This is a little different blog post for me, I usually talk about some aspect of Knowledge Management, and while this is related to the work that I do, it may not be immediately obvious that it is KM-related. I had a request to post a blog about a workshop I attended on the weekend, so here are my thoughts and notes, let me know what you think.
“A Howard Rheingold Workshop, Harnessing Social Media and Smart Mob Thinking for the Enterprise” (September 25, 2010)
I attended the workshop named above, and enjoyed and learned from it, but the title doesn’t do it justice, what we learned was so much more valuable than the title might lead one to expect.
The session was in fact about digital literacy or literacy in the 21st century. Howard spoke to us about a model he has created, a model that describes what we need to survive in this digital, connected age we live in.
In previous centuries we needed to know how to read and write, but in current times we also need to know how to pay attention, participate, collaborate, consume critically, and be aware of our network. During the workshop we spoke about all of these components and what they mean.
Attention is about being mindful of where one applies his/her attention, e.g. am I choosing to purposefully spend time on Facebook or did I get “sucked-in” because of factors that are external to me? It’s about being aware of how we are thinking and what we are thinking.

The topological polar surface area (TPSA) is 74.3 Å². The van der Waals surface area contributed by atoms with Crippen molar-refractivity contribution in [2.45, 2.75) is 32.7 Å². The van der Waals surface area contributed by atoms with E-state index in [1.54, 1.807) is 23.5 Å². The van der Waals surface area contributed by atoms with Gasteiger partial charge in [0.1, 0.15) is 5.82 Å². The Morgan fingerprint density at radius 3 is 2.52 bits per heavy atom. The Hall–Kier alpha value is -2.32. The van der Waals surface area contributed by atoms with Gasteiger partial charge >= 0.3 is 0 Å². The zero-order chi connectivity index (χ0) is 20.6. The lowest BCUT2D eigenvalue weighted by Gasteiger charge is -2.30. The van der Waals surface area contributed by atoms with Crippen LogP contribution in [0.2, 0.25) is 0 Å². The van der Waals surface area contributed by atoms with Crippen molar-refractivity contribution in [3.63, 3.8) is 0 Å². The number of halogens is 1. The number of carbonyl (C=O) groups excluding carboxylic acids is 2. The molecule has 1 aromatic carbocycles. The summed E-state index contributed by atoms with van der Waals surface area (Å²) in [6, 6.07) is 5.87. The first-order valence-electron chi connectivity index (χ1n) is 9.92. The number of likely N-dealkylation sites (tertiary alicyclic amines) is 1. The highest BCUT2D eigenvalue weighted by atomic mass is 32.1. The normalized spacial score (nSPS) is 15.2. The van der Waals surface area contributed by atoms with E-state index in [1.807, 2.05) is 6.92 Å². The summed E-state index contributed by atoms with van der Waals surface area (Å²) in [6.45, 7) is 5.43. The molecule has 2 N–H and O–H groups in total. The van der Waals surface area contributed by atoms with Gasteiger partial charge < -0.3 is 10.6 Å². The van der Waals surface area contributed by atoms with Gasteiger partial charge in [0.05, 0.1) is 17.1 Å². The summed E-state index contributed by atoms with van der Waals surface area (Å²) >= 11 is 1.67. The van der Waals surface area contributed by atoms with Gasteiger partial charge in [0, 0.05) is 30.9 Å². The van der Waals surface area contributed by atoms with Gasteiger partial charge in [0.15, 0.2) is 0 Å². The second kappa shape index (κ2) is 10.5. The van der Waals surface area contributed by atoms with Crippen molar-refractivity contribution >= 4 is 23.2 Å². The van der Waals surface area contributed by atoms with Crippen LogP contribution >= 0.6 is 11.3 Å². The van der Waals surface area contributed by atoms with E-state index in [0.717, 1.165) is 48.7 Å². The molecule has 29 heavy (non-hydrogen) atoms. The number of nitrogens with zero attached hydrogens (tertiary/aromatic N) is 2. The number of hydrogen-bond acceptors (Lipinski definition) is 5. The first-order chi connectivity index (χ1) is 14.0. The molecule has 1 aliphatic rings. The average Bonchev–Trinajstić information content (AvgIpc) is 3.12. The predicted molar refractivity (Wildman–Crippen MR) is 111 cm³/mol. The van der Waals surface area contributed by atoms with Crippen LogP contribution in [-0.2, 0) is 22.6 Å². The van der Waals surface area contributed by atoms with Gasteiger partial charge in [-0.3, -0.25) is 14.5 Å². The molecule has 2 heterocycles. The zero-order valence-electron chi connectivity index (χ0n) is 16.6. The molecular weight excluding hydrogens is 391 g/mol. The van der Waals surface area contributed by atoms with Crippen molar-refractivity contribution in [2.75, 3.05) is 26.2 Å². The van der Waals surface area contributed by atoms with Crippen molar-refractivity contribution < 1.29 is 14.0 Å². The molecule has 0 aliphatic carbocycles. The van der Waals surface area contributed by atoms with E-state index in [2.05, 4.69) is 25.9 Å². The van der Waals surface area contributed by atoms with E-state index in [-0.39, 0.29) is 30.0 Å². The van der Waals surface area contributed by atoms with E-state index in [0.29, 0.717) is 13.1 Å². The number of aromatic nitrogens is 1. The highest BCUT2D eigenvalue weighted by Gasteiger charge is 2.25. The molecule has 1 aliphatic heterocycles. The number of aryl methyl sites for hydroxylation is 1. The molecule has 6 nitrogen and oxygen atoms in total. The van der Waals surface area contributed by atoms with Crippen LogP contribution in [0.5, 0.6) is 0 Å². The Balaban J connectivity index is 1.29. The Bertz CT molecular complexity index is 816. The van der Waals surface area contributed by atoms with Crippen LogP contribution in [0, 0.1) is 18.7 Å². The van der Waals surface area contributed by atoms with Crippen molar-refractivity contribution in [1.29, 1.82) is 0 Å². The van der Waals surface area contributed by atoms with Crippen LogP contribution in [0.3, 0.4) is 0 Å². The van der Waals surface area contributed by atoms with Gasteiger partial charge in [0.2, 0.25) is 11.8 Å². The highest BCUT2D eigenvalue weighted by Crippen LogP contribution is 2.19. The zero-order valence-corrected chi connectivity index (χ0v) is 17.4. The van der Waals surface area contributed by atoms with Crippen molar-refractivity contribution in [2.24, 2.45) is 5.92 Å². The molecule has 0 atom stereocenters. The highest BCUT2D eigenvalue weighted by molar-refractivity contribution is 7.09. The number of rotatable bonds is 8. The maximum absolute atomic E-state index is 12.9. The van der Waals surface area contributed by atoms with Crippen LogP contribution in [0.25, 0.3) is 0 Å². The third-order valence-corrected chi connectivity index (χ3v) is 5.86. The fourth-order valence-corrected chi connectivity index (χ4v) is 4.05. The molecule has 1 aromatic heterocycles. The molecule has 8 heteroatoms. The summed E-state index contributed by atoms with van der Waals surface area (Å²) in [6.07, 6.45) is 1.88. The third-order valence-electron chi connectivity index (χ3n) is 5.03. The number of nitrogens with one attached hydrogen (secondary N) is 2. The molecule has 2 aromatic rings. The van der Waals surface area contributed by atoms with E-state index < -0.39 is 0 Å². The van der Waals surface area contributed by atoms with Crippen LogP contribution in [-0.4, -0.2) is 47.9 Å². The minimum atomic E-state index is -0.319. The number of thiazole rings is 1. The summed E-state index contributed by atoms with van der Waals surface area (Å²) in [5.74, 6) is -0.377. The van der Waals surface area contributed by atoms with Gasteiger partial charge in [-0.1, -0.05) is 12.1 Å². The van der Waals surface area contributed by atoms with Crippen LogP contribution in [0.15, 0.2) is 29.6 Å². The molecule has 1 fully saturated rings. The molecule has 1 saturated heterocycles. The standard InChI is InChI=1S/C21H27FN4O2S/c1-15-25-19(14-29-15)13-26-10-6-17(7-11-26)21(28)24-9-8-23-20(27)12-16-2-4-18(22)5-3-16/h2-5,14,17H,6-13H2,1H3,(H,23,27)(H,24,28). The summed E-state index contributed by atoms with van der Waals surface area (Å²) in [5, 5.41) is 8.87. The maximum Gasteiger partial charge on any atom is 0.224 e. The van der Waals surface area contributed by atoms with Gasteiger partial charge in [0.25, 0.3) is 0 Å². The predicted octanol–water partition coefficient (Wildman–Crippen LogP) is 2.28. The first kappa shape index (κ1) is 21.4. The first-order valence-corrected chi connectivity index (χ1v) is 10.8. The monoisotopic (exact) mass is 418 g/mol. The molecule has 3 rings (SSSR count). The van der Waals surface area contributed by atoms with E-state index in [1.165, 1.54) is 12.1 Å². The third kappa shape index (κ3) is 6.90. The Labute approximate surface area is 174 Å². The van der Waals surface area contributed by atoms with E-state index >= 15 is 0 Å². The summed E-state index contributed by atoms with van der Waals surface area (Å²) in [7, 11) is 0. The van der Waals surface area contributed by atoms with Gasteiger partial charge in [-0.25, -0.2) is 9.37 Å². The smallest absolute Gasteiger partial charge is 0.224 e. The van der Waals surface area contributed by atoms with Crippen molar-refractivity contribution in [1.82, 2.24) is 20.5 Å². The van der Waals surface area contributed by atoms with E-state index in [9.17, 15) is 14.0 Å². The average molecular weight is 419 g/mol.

Participation is about the difference between passive consumption and active participation, things happening to me versus me actively making a choice. We spoke about examples such as ohmynews.com and other citizen journalism websites, although that’s certainly not the only type of participation.
Collaboration is what you would expect, working together, communicating, sharing information; this touches on things I normally talk about in Knowledge Management.
Network Awareness is the combination of knowledge and know-how and recognizing the various types of networks. Here we spoke about our on-line identities, and motivations, and the different components that make up a network. We also spoke about how networks have changed and evolved, so that instead of being based on a subject/interest/cause/disease, they are now centred around people, i.e. I am the centre of my network, not the city I live in or the ethnic community I am part of or any other dimension. In discussing network awareness, Howard reinforced the importance of building a network, certainly something I can appreciate after being an independent consultant for almost 7 years.
The most important component of Howard’s 21st century literacy model, in my opinion, is Critical Consumption. There is so much information available, how does one determine its validity? We have to be detectives, there are sites out there on the web that are very professional looking but that are totally bogus: they appear to be one thing but are really something else. In some cases it’s fairly easy to figure out, we can use sites like Whois to determine the ownership of a site or we can Google someone’s name. We need to get over the “authority of text,” the idea that because something appears in text means that it’s true, that is a notation from a by-gone era when there was a much bigger barrier to getting something into print, now anyone can have a webpage and self-publishing books is much more affordable than it once was. We have to look for clues as to information’s trustworthiness; otherwise we will be victims of every scam going.
A couple of points from Howard’s summing-up were particularly valuable:
• Regulate the way people consume on-line rather than what goes on on-line
• Keep up with the literacies, not the technologies
That was the first part of the workshop, in the second part we discussed questions that need to/should be answered for each of the components of the model, but that’s going to have to be another blog post.